|New Def Min Shammari (Al Mirbad)
Prime Minister Adel Mahdi took office on October 25, 2018 with an incomplete cabinet. That included no Defense, Interior and Justice ministers. This time it was even more difficult for parliament to fill these positions because Mahdi had no list behind him for support. Instead he was selected by a compromise between Moqtada al-Sadr and Hadi Amiri who led the two main winning lists in the election. Sadr has become increasingly critical of the PM giving him a ten day ultimatum to fill the empty spots in his government. After nine months, lawmakers finally filled those three ministries.
June 24 parliament elected Najah al-Shammari as Defense Minister, Yassin Taha al-Yassri as Interior Minister, and Farouq Amin al-Shawani as Justice Minister. Lawmakers also rejected Sufana al-Hamdani as Education Minister so Mahdi still does not have a full cabinet.
There were some objections to Yassri over accusations that he manipulated a previous position he held in the government, but he was still confirmed. Yassri was born in Baghdad’s Karrada district in 1958. He joined the police in 1979. Since 2003 he held positions in Wasit and Muthanna and was an adviser to the Interior Ministry before being voted in.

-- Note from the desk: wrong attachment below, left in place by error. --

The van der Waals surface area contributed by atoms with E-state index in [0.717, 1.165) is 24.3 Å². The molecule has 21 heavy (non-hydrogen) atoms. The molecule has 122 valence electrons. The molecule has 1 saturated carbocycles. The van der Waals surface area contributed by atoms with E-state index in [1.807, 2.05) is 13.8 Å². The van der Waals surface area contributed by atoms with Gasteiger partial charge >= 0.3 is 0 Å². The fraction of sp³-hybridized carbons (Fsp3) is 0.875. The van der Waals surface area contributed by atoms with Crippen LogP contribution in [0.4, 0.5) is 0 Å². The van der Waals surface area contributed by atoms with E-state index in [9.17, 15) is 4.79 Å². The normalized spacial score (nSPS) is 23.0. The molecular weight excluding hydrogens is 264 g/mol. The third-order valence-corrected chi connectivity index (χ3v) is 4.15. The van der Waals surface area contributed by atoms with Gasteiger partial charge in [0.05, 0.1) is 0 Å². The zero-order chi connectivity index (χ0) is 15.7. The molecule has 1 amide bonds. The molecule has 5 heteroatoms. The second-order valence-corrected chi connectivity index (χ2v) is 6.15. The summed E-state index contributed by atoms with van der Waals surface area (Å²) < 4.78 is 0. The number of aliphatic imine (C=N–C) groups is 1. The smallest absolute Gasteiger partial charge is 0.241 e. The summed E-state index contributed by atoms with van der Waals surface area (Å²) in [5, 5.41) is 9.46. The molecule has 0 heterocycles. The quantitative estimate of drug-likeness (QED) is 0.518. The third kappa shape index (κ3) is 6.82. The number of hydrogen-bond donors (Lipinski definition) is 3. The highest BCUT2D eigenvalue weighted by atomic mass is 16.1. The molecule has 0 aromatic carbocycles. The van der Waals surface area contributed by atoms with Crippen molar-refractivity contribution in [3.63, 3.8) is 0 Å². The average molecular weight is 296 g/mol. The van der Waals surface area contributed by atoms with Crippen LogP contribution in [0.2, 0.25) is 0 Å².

Defense Minister Shammari has a very impressive resume. He was born in Baghdad’s Adhamiya in 1967. He graduated from the Military College in 1987. Post-Saddam he was the commander of the Special Operations Brigade from 2003-2004, then commander of the Special Operations Group from 2004-2007, then deputy commander of the Counter Terror Forces from 2007-2009. He then went into academia being a senior lecturer at the National Defense College, before becoming director of the Joint Coordination Center in the disputed areas. In 2018 he retired. His time with the special forces and Counter-Terror forces means that he has a long relationship with the Americans who put together, trained and supplied those two units. That’s important because the U.S. is the main supplier and trainer of the Iraqi armed forces.
This is not the first time an Iraqi government has been formed with no security ministers. This happened before under the Prime Ministers Ibrahim al-Jaafari and Nouri al-Maliki. The Defense and Interior Ministry positions are always contentious because they control the security forces. Now that these spots are filled the government might finally form a strategy to deal with a rebuilding Islamic State. Then again it doesn’t appear to be a priority of Mahdi, which means this issue will continue to fester.
Aldroubi, Mina, “Iraq’s prime minister given 10-day deadline to form cabinet,” The National, 6/18/19
Ebraheem, Mohammed, “Iraq appoints new defense, interior, justice ministers,” Iraqi News, 6/24/19
Al Mada, “Parliament votes on 3 ministers despite reservations and reject the candidate of education,” 6/24/19
Al Mirbad, “Biography of the new Minister of Defense,” 6/24/19
- “Who is the new interior minister,” 6/24/19